Atlas of Florida Vascular Plants
"Florida, with over 3,800 species of native or naturalized ferns and seed plants, is the third most floristically diverse state in the United States.
"This Atlas of Florida Vascular Plants provides a source of information useful to anyone who has the need to know the distribution of plants within the state. It will also serve as a companion volume for The Guide to Vascular Plants of Florida (1998) and for regional floras, such as Clewell (1985), Long and Lakela (1971), and Wunderlin (1982).
"Records are based on collections in the four major Florida institutional herbaria having the largest holdings of Florida plants: University of Florida (FLAS), Florida State University (FSU), Fairchild Tropical Gardens (FTG), and University of South Florida (USF). Specimens were also examined in the herbaria of the New York Botanical Garden (NY), the Herbaria of Harvard University (A, GH), and the University of North Carolina, Chapel Hill (NCU).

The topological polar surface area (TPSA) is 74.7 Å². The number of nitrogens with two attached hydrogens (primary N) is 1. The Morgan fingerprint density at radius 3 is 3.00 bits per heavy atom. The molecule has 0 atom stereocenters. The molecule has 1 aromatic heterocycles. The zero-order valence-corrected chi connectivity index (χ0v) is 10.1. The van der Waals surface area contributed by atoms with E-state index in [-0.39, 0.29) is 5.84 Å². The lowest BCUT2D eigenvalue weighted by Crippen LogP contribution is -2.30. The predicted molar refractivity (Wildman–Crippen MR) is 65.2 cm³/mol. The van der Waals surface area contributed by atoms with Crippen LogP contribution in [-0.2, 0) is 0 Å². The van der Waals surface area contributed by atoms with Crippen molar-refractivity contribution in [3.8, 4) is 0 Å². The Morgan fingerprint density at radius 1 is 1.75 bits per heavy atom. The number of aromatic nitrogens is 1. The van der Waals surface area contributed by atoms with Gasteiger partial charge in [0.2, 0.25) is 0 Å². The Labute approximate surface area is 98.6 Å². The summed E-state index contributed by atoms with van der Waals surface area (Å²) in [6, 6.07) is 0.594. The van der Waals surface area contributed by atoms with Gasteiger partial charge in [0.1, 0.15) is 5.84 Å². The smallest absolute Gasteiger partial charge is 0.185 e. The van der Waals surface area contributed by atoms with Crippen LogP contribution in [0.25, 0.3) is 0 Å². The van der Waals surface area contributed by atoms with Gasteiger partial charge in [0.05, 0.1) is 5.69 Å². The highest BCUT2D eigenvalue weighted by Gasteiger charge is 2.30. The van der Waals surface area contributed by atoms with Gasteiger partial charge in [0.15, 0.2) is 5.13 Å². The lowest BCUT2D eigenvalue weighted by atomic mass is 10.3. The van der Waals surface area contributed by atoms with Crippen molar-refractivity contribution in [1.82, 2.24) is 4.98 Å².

"The documented occurrence of a species in a county is indicated by shading of that county on the maps. The Florida keys consist of the chain of islands from Key Largo to the Marquesas Keys and the Dry Tortugas. Politically, they are part of Monroe County, but are phytogeographically distinct. They are mapped separately from mainland Monroe County.
"The knowledge of the flora of any large region will always remain incomplete as new species are discovered and others disappear. Certain counties or areas of the state that previously were sparsely collected will undoubtedly gain the attention of botanists eager to fill in the distributional gaps. The authors welcome specimens to document the occurrence of new distributional records."